The next big change in the transfer tax system occurred in 1976 with the Tax Reform Act also known as TRA. 'This act created a unified estate and gift tax framework that consisted of a single graduated rate of tax and posed on both lifetime gifts and testamentary dispositions. Prior to the act, it cost substantially more to leave property at death than to give it away during life. Due to the lower tax rate applied to gifts. The tax Reform Act of 1976 also merged the estate tax exclusion and the lifetime gift tax exclusion into a single unified estate and gift tax credit which may be used to offset gift tax liability during the donor's lifetime, but which if unused at death is available to offset the deceased donor's estate tax liability.' (IRS 122) At this time, each recipient of an annual gift was limited to three thousand dollars per year.
Generation-skipping transfer trusts (GST's), introduced with the 1976 tax reform package. Overall the GST penalty insures that the transmission of hereditary wealth is taxed at each generation level. Generation skipping trusts is an agreement that is legally binding where assets contributed are passed down to grandchildren instead of children. By skipping the generation, and the opportunity to receive assets, the child is also avoiding the taxes that come along with the estate. Generation skipping trusts could still however benefit the child of the grantor because if any of the trusts' assets generate income, that income can be made available for the grantor's child even when the trust is left for the grandchildren.
In 1981, several new changes were brought to estate tax law through The Economic Recovery T Act (ERTA) of 1981. This act allowed for life interest deductions for spouses that were not terminable. (IRS 123)
Estate taxes were a big issue in Washington's 'fiscal cliff' deal in early January 2013. On January 1, 2013, the Senate passed the American Taxpayer Relief Act 2012. There were Considerations of this act that went towards estate taxes. The twenty thirteen federal agreement stated exemption levels for gift generation and estate transfer taxes set the lifetime level at five million dollars. This act also makes estate and gift tax unification permanent and for both there is a single graduated rate. This act provides the allowance of continued portability exclusion between spouses for a lifetime. The American Tax Payer Act also changed the estate tax rate from 35 to 40% tops. The current administration is pushing for wealthy people to pay their fair share, and estate taxes were mentioned frequently to achieve this. Going in to 2013, the estate tax rate, along with the exemption amount, was up in the air. Many democrats pushed for the exemption amount to be as low as one million dollars and with a 55% rate. With the exemption amount being that low and the rate being that high, estate taxes would bring in massive amounts of revenue for the federal government. After a decade of tax uncertainness, this new act restores clarity to gift and estate tax policy and provides certainty for financial planners to implement feasible estate and gift tax plans that will be reliable for the next few years.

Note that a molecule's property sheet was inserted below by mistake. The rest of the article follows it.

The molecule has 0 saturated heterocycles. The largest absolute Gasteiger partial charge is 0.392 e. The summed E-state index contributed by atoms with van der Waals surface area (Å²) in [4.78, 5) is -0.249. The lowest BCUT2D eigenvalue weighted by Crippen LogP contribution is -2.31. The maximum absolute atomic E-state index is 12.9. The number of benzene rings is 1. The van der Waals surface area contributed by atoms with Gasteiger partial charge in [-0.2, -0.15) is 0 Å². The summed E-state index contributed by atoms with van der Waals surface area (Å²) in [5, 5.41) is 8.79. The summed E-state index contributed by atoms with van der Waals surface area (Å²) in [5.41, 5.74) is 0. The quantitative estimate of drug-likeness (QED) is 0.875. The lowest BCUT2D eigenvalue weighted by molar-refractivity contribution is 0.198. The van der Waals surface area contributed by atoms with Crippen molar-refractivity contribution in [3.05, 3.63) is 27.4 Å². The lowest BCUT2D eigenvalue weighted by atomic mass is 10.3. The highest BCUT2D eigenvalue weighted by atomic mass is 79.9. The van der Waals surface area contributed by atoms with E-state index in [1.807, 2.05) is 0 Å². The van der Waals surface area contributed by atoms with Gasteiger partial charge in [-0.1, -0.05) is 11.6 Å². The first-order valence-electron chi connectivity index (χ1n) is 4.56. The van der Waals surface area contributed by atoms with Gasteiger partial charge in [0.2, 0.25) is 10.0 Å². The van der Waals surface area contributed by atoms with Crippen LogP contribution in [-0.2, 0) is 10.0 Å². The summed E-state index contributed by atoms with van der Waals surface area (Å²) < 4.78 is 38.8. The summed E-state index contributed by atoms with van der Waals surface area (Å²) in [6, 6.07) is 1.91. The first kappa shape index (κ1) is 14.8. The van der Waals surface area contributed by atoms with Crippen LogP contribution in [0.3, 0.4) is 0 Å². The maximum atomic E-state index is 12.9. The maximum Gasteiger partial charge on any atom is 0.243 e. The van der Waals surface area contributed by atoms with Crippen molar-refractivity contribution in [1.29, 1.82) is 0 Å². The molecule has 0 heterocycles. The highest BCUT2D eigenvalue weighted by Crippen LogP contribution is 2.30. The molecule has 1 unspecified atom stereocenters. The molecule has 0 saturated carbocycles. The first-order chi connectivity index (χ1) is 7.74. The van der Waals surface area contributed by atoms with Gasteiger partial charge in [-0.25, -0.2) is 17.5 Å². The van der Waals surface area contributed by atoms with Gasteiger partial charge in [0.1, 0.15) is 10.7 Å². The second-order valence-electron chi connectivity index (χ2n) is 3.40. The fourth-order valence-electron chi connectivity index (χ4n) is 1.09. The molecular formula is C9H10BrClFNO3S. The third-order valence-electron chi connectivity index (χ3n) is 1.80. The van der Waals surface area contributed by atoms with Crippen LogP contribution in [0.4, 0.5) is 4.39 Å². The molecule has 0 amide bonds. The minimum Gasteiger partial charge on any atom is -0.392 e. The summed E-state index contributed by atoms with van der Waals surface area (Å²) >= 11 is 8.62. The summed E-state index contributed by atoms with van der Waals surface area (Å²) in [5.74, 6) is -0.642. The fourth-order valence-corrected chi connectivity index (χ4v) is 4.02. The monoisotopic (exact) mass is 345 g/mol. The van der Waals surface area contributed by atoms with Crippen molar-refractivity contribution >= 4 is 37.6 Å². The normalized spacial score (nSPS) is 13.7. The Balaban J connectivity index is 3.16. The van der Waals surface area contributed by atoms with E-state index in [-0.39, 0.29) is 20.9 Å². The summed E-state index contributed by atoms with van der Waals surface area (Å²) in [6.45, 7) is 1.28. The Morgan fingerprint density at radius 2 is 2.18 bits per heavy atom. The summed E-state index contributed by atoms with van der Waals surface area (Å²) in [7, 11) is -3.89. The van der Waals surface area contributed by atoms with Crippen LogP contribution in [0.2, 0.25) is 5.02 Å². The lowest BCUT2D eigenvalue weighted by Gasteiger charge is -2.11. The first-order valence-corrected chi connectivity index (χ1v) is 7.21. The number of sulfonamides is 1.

Although the fiscal cliff is in the past, the changes to estate taxes are not set in stone. For 2013, the exemption amount is $5.25 million and is indexed for inflation. These changes leave many questions for people, especially those currently getting their affairs in order. One question they may have is whether or not their spouse has to pay estate taxes when they inherit from one another. The new law provides unlimited deduction on assets inherited by a spouse until the second spouse passes. This deduction only applies to spouses that are citizens of the United States. The second spouse does have the ability to pass assets down tax free to an extent, however. Widows and widowers have the ability to add together any un-used assets which will allow for a together transfer of up to $10.5 million tax free. This is known as portability. Executers of estates are responsible for portability because it is not an automatic process. Unused assets are passed to the survivor and can in turn make them assets that pass through his or her estate or make them lifetime gifts. There are a few prerequisites for this to happen. Estate tax returns must be filed upon the death of the first spouse, even if nothing is owed. The due date for this tax return is within nine months after a death; however there is a six month extension period. The right of portability is lost by the spouse if the executor of the estate fails to file a tax return or does not meet the deadline. It is recommended that all spouses file tax returns like these, even if they are not wealthy today, solely because the future of these taxes is unknown. (Forbes 1)
Lifetime gift and estate taxes are directly related, because they are expressed as a total amount. The current limit on the transfer of assets is $5.25 million for 2013, as stated earlier. The combination of the two must be less than the exemption amount, or the heir will owe up to a 40% tax. It is important that people keep up with how much of these have already been used so the Internal Revenue Service will know when you die. This also provides couples a break by process of gift splitting. By sharing during their lifetime, and giving more to their children during that time, it is tax free; however, that will also reduce how much of the tax-free is available when they pass. (Forbes 2)